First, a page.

Don't worry. The First Quarter GDP Disaster, released this morning is transitory.How do I know? The Fed says so.Here is the FOMC Statement from today. Emphasis mine. Information received since the Federal Open Market Committee met in March suggests that economic growth slowed during the winter months, in part reflecting transitory factors. The pace of job gains moderated, and the unemployment rate remained steady. A range of labor market indicators suggests that underutilization of labor resources was little changed. Growth in household spending declined; households' real incomes rose strongly, partly reflecting earlier declines in energy prices, and consumer sentiment remains high. Business fixed investment softened, the recovery in the housing sector remained slow, and exports declined. Inflation continued to run below the Committee's longer-run objective, partly reflecting earlier declines in energy prices and decreasing prices of non-energy imports. Market-based measures of inflation compensation remain low; survey-based measures of longer-term inflation expectations have remained stable.Consistent with its statutory mandate, the Committee seeks to foster maximum employment and price stability. Although growth in output and employment slowed during the first quarter, the Committee continues to expect that, with appropriate policy accommodation, economic activity will expand at a moderate pace, with labor market indicators continuing to move toward levels the Committee judges consistent with its dual mandate. The Committee continues to see the risks to the outlook for economic activity and the labor market as nearly balanced. Inflation is anticipated to remain near its recent low level in the near term, but the Committee expects inflation to rise gradually toward 2 percent over the medium term as the labor market improves further and the transitory effects of declines in energy and import prices dissipate. The Committee continues to monitor inflation developments closely.To support continued progress toward maximum employment and price stability, the Committee today reaffirmed its view that the current 0 to 1/4 percent target range for the federal funds rate remains appropriate. In determining how long to maintain this target range, the Committee will assess progress--both realized and expected--toward its objectives of maximum employment and 2 percent inflation. This assessment will take into account a wide range of information, including measures of labor market conditions, indicators of inflation pressures and inflation expectations, and readings on financial and international developments. The Committee anticipates that it will be appropriate to raise the target range for the federal funds rate when it has seen further improvement in the labor market and is reasonably confident that inflation will move back to its 2 percent objective over the medium term.The Committee is maintaining its existing policy of reinvesting principal payments from its holdings of agency debt and agency mortgage-backed securities in agency mortgage-backed securities and of rolling over maturing Treasury securities at auction. This policy, by keeping the Committee's holdings of longer-term securities at sizable levels, should help maintain accommodative financial conditions.When the Committee decides to begin to remove policy accommodation, it will take a balanced approach consistent with its longer-run goals of maximum employment and inflation of 2 percent. The Committee currently anticipates that, even after employment and inflation are near mandate-consistent levels, economic conditions may, for some time, warrant keeping the target federal funds rate below levels the Committee views as normal in the longer run. Voting for the FOMC monetary policy action were: Janet L. Yellen, Chair; William C. Dudley, Vice Chairman; Lael Brainard; Charles L. Evans; Stanley Fischer; Jeffrey M. Lacker; Dennis P. Lockhart; Jerome H. Powell; Daniel K. Tarullo; and John C. Williams. No Hat Trick of DissentThere were no dissents. My, how things change. At the December meeting there was a Rare Hat Trick of DissentBut this time, the rationale for opposition changed. Dallas Fed leader Richard Fisher cast a no vote because he believes economic data suggests rate rises will need to come sooner than his colleagues currently expect. Philadelphia Fed chief Charles Plosser remains uncomfortable with language in the Fed statement that suggests the outlook for rate increases is to some degree driven by a calendar date, rather than by the economy’s performance.Meanwhile, Narayana Kocherlakota of the Minneapolis Fed continues to believe it’s a mistake for the Fed to contemplate interest rate increases at a time when inflation is falling so far short of the central bank’s official 2% goal.The breadth of the dissent ties up neatly with the challenging outlook for the monetary policy. The Fed has been greeted with an extended run of solid growth and hiring data that it broadly expects it to continue. At the same time, inflation remains persistently below the 2% price target central bankers say they will defend from both the high and low side. Put another way, one side of the outlook favors rate increases, while the other argues for sticking to an ultra-easy money stance.Unanimously TransitoryIf the Fed is unanimous, they all have to be right.Right?Consumer Sentiment PlungesAnd what about that high consumer sentiment?I am glad you asked, because the consumer confidence report came out yesterday and based on the FOMC statement today that "consumer sentiment remains high", it appears the Fed was not even watching.The Bloomberg Consensus estimate for consumer confidence was 103. The range was 100.5 to 104. he actual index plunged to 95.2 from 101.3. Consumer confidence has fallen back noticeably this month, down more than 6 points to a much lower-than-expected 95.2. This compares very poorly with the Econoday consensus for 103.0 and is even far below the Econoday low estimate of 100.5. The weakness, ominously, is the result of falling assessments of the jobs market, both the current jobs market and expectations for the future jobs market. The second quarter, which is expected to be much stronger than the weather-depressed first quarter, isn't likely to get off to a fast start, at least as far as this report goes. The most striking weakness in April is the assessment of future conditions with the expectations component down 8.5 points to 87.5 for the weakest reading going all the way back to September. And the most striking weakness among the sub-components is employment, where fewer see more jobs opening up 6 months from now and more see fewer jobs available. This spills over into income where fewer see an increase ahead and more see a decrease. But also weak is the present situation component which is down more than 2-1/2 points to 106.8 for its weakest reading since December. Here the most closely watched sub-component is the jobs-hard-to-get reading which is up nearly 1 full percentage point to 26.4 percent. This reading will hold back expectations at least to some degree for a big bounce back in the April employment report from a very weak March. Inflation expectations are down sharply this month, 4 tenths lower to 4.8 percent which is one of the lowest readings of the recovery. Gas prices have been edging higher but are still low, the latter no doubt a major factor behind the latest reading. Buying plans are mixed with automobile and vacation plans down but not home plans which are up. But home buying won't be a featured activity for consumers if their expectations for employment are weak. Today's report, showing weakness in the jobs assessment and in inflation expectations, won't be pulling forward expectations for the Federal Reserve's first rate hike.Well, who cares if the Fed is watching consumer sentiment or not? Confidence is meaningless because weakness is unanimously transitory.By the way, there were Only 560 Words In Today's FOMC Statement, Fewest Since October 2012, yet they could not even get the statement correct.Mike "Mish" Shedlockhttp://globaleconomicanalysis.blogspot.com  Mike "Mish" Shedlock is a registered investment advisor representative for SitkaPacific Capital Management. Sitka Pacific is an asset management firm whose goal is strong performance and low volatility, regardless of market direction. Visit http://www.sitkapacific.com/account_management.html to learn more about wealth management and capital preservation strategies of Sitka Pacific.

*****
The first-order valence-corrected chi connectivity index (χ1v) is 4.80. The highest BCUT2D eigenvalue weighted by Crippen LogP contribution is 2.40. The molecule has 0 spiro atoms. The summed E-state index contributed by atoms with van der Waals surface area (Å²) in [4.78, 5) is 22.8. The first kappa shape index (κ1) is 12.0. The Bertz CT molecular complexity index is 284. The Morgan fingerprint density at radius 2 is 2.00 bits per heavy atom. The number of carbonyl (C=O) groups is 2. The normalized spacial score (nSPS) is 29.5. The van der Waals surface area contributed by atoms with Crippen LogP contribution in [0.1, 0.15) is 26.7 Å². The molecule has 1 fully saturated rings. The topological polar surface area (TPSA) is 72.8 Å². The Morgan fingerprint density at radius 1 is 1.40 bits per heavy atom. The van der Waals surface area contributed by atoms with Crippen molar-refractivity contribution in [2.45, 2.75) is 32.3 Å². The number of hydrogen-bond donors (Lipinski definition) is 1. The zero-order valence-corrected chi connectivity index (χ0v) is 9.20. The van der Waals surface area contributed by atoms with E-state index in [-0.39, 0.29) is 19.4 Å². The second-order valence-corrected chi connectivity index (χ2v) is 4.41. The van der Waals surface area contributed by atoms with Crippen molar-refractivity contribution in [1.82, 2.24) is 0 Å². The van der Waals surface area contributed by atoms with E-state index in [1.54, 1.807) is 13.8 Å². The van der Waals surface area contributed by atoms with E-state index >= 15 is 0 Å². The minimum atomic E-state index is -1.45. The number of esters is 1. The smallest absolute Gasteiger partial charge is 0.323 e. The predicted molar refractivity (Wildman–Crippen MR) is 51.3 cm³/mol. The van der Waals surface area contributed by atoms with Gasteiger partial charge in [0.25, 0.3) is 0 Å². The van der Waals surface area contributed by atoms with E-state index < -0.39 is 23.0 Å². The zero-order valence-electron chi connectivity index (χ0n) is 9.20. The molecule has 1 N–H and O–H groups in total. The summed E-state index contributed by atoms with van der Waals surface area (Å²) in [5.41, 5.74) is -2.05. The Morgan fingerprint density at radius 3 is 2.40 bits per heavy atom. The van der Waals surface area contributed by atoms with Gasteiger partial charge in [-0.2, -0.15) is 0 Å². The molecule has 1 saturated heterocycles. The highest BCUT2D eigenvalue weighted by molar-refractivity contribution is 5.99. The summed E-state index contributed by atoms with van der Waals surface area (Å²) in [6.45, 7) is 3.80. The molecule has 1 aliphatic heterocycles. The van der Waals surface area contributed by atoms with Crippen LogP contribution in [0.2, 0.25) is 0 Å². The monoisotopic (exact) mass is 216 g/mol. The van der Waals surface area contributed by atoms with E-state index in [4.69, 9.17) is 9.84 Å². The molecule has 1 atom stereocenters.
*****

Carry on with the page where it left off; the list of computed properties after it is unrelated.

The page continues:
29 марта 2015, 23:42